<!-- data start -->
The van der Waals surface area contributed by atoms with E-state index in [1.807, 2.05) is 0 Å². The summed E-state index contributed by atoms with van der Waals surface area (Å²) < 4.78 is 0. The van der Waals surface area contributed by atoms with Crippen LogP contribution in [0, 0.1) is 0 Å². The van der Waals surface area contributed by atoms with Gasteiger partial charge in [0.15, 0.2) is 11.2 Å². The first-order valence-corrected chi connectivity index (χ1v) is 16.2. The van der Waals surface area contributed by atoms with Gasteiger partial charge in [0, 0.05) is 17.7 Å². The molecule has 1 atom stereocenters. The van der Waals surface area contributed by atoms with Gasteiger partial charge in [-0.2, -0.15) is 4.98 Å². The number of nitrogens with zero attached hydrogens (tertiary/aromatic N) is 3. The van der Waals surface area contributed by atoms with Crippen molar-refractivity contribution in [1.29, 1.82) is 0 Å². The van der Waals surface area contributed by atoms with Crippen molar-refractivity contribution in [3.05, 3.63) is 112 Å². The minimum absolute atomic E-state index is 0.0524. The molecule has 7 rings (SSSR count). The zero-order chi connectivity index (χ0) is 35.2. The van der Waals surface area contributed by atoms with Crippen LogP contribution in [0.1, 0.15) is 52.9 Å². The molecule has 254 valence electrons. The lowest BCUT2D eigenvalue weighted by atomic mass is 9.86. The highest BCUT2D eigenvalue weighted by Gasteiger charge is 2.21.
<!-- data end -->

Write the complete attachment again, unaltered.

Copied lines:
The van der Waals surface area contributed by atoms with E-state index in [1.807, 2.05) is 0 Å². The summed E-state index contributed by atoms with van der Waals surface area (Å²) < 4.78 is 0. The van der Waals surface area contributed by atoms with Crippen LogP contribution in [0, 0.1) is 0 Å². The van der Waals surface area contributed by atoms with Gasteiger partial charge in [0.15, 0.2) is 11.2 Å². The first-order valence-corrected chi connectivity index (χ1v) is 16.2. The van der Waals surface area contributed by atoms with Gasteiger partial charge in [0, 0.05) is 17.7 Å². The molecule has 1 atom stereocenters. The van der Waals surface area contributed by atoms with Gasteiger partial charge in [-0.2, -0.15) is 4.98 Å². The number of nitrogens with zero attached hydrogens (tertiary/aromatic N) is 3. The van der Waals surface area contributed by atoms with Crippen molar-refractivity contribution in [1.29, 1.82) is 0 Å². The van der Waals surface area contributed by atoms with Crippen molar-refractivity contribution in [3.05, 3.63) is 112 Å². The minimum absolute atomic E-state index is 0.0524. The molecule has 7 rings (SSSR count). The zero-order chi connectivity index (χ0) is 35.2. The van der Waals surface area contributed by atoms with Crippen LogP contribution in [0.1, 0.15) is 52.9 Å². The molecule has 254 valence electrons. The lowest BCUT2D eigenvalue weighted by atomic mass is 9.86. The highest BCUT2D eigenvalue weighted by Gasteiger charge is 2.21.